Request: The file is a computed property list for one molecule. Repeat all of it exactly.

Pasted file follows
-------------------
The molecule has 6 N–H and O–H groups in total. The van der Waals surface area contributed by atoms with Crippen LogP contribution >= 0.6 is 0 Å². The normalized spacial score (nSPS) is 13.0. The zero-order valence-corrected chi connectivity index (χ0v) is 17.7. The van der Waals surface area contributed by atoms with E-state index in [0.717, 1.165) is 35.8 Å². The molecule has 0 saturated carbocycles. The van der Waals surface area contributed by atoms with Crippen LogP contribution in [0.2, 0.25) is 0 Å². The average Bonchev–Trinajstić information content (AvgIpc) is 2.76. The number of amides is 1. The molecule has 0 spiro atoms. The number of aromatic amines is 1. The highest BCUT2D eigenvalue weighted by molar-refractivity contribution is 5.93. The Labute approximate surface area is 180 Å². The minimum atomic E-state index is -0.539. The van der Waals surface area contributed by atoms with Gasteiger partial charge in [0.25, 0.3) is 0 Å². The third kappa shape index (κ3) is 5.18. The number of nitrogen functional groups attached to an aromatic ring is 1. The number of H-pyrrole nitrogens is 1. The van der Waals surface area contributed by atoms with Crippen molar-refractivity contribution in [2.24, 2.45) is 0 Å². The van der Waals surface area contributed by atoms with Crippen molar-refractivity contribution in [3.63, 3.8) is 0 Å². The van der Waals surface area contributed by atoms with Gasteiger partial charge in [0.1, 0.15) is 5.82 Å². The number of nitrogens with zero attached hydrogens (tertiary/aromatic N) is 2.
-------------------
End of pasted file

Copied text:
The molecule has 6 N–H and O–H groups in total. The van der Waals surface area contributed by atoms with Crippen LogP contribution >= 0.6 is 0 Å². The normalized spacial score (nSPS) is 13.0. The zero-order valence-corrected chi connectivity index (χ0v) is 17.7. The van der Waals surface area contributed by atoms with E-state index in [0.717, 1.165) is 35.8 Å². The molecule has 0 saturated carbocycles. The van der Waals surface area contributed by atoms with Crippen LogP contribution in [0.2, 0.25) is 0 Å². The average Bonchev–Trinajstić information content (AvgIpc) is 2.76. The number of amides is 1. The molecule has 0 spiro atoms. The number of aromatic amines is 1. The highest BCUT2D eigenvalue weighted by molar-refractivity contribution is 5.93. The Labute approximate surface area is 180 Å². The minimum atomic E-state index is -0.539. The van der Waals surface area contributed by atoms with Gasteiger partial charge in [0.25, 0.3) is 0 Å². The third kappa shape index (κ3) is 5.18. The number of nitrogen functional groups attached to an aromatic ring is 1. The number of H-pyrrole nitrogens is 1. The van der Waals surface area contributed by atoms with Crippen molar-refractivity contribution in [2.24, 2.45) is 0 Å². The van der Waals surface area contributed by atoms with Crippen molar-refractivity contribution in [3.63, 3.8) is 0 Å². The van der Waals surface area contributed by atoms with Gasteiger partial charge in [0.1, 0.15) is 5.82 Å². The number of nitrogens with zero attached hydrogens (tertiary/aromatic N) is 2.